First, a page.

Written by Mark Millar
Art by Steve McNiven
+ More of the same great alternate future action we've seen from the first few issues.
+ Steve McNiven - His art is spectacular. Words fail me in describing how great an artist he is and this issue is some of his strongest work to date, especially with respect to Logan and his reaction at the end of the issue to his having to save Hawkeye.
+ Kingpin - Wasn't expecting him to be, well, not Wilson Fisk. It was shocking to see him as a young punk that rose up to prominance in a very similar manner to the original Kingpin. This is the guy that killed Magneto, too. Wilson Fisk was never involved.
+ Spider-Bitch - While I don't like the name all that much, this character has a lot of personality and her intentions are far from altruistic - she's here to kill the Kingpin and take over his territory. And she succeeds in killing him, in case you were wondering.
+ Hawkeye is a badass. I loved his "genius" idea to just smash into the Kingpin's holding cells with the Spider Buggie and how he systematically takes out all of the guards. Great action all around.
- Looks like the whole, "I won't fight ever again", oath is ending mighty early for Logan. I was honestly prepared to see him only pop the claws at the very end of the story, after things got as bad as they possibly could. To see the cliffhanger promising him coming out of retirement next issue seems a bit premature, but hasn't happened yet, either.
Verdict - Must Read. Just sit back, buckle up and hang on as if a crazy blindman was driving this thrill ride of a story. It's going to be one hell of a fun time.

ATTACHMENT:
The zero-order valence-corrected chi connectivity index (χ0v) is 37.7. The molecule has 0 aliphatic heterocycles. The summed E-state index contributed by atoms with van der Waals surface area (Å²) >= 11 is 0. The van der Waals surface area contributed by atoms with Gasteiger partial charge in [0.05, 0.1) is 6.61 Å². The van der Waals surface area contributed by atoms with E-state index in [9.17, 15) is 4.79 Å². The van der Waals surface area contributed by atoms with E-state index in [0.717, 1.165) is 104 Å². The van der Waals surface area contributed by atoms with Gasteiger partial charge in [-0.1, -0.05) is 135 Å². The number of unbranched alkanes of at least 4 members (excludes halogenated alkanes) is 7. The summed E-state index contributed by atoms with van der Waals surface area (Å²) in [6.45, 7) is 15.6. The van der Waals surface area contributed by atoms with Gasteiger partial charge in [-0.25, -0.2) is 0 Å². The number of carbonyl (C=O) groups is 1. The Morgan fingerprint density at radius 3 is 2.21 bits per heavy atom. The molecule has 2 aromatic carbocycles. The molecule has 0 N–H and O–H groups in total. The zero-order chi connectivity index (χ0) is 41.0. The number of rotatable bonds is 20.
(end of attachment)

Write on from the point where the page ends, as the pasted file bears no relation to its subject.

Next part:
Written by Chris Yost & Craig Kyle
Art by Clayton Crain
+ Angel / Archangel hasn't been this interesting in years. I look forward to more Archangel and seeing how this new dual personality / powerset plays out in the future (not sure how it works, but he can transform back and forth between Angel and Archangel now. Doesn't seem like a conscious thing though.).
+ There will be blood. While some might consider it gratuitous violence, I think the style and tone of this book warrants the over-the-top nature Kyle and Yost are employing and as long as their is a story to back these killings up, I have no complaints with it.
+ Rahne and her father - I liked how this subplot played out, especially the ending with him being framed by Angel's wings, which triggered Rahne's 'kill Angel' programming. The fact she ate her own father is quite disturbing and the poor girl should be traumatized for a long time (about 2 issues comic time =p).
+ Bastion vs Wolverine - I liked how this fight played out. Bastion never seemed threatened by ol' snikt bub, but the casual way he decided to just leave due to Wolverine's increasing threat level and Logan's realization that Bastion has revived all of the X-Men's old villains was a great scene.
+ Who's Next? - I loved the hit list at the end. While I'm not a big fan of Cyclops' carefree attitude towards murder these days, I just thought this was a great, "well, we're done with Risman, who do you want to kill next?", scene with a lot of promise for future storylines.
- Disliked the flashback narrative. It robs the story of the immediancy and any threat the villains had by letting us know the heroes survive. All that's left is to go through the motions.
- Non-ending - For a the final part of this opening story, it wasn't a satisfying conclusion. There's still a lot of promise for future issues and this has more open subplots than a 90's X-Men title, so I was a little dismayed over the inability to provide any kind of worthwhile ending to the first storyarc. It just sort of peters out in a vague, "we fought, they died, not sure what happened", kind of way for the team based on Wolverine's narrative.
- What the hell was up with Magus and Eli? It just seemed like that whole betrayal came out of nowhere and didn't really add anything to the story for how much time was devoted to it.
Verdict - Check It. The first arc ended and, while not a major turning point or even a definitive ending to this arc, I'm still loving the new X-Force book and look forward to more of the same in the future.